Fish trait preferences: a review of existing knowledge and implications for breeding programmes
- Continued growth of the aquaculture sector will rely on the availability of fish with traits that respond to the needs and preferences of these users along the value chain. Such trait responsiveness requires that fish breeding programmes have reliable knowledge of these users’ trait preferences. The present study found from a non‐systematic literature review, that no fish breeding programme had reported user preference in their product‐profile design. A systematic literature review was then carried out to identify studies which have assessed fish trait preferences of different users, categorized by market segment and gender. This identified relatively few such studies (n = 28 total), highlighting a lack of published information in this area. Some preferences were shared broadly among a range of users (e.g. size measures such as length or weight). A number of traits were of restricted preferences such as survival (important to farmers, hatchery and nursery operators) while appearance or taste dominated in the preferences for traders and consumers. Some of the preferred traits of users are not targets for selection in breeding programmes reported to date (e.g. body texture, nutritional value) The review also makes clear that there can be range of preferences that differ by gender and social or economic status of the user. Greater acceptance of more sustainable aquaculture products will require improved information on user preferences. This will need innovative tools to translate generally expressed preferences into well‐defined traits and to assess their trade‐offs for their incorporation in genetic improvement programmes that will better target benefits to users.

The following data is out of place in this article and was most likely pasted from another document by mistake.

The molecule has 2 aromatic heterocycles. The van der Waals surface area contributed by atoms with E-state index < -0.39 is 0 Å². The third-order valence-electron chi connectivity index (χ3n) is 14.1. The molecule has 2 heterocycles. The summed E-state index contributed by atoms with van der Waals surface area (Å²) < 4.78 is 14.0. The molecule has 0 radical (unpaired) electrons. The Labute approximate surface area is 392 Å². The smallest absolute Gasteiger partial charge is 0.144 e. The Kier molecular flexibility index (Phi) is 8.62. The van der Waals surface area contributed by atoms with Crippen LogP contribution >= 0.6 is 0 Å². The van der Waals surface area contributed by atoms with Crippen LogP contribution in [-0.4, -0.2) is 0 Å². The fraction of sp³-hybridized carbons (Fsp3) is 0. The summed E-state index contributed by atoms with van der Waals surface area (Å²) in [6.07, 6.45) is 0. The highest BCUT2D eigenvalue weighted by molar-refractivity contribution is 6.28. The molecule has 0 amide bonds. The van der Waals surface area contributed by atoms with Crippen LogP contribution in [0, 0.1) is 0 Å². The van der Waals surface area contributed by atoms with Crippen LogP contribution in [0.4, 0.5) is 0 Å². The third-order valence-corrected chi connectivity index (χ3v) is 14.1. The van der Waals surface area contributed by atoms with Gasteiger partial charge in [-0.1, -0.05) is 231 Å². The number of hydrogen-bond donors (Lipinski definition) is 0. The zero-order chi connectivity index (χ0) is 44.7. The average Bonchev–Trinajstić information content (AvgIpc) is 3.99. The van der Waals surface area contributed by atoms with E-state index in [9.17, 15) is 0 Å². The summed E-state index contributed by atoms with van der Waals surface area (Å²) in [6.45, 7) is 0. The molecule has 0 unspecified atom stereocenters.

- Sustainable aquaculture 
- Journal Article
- Wiley (12 months)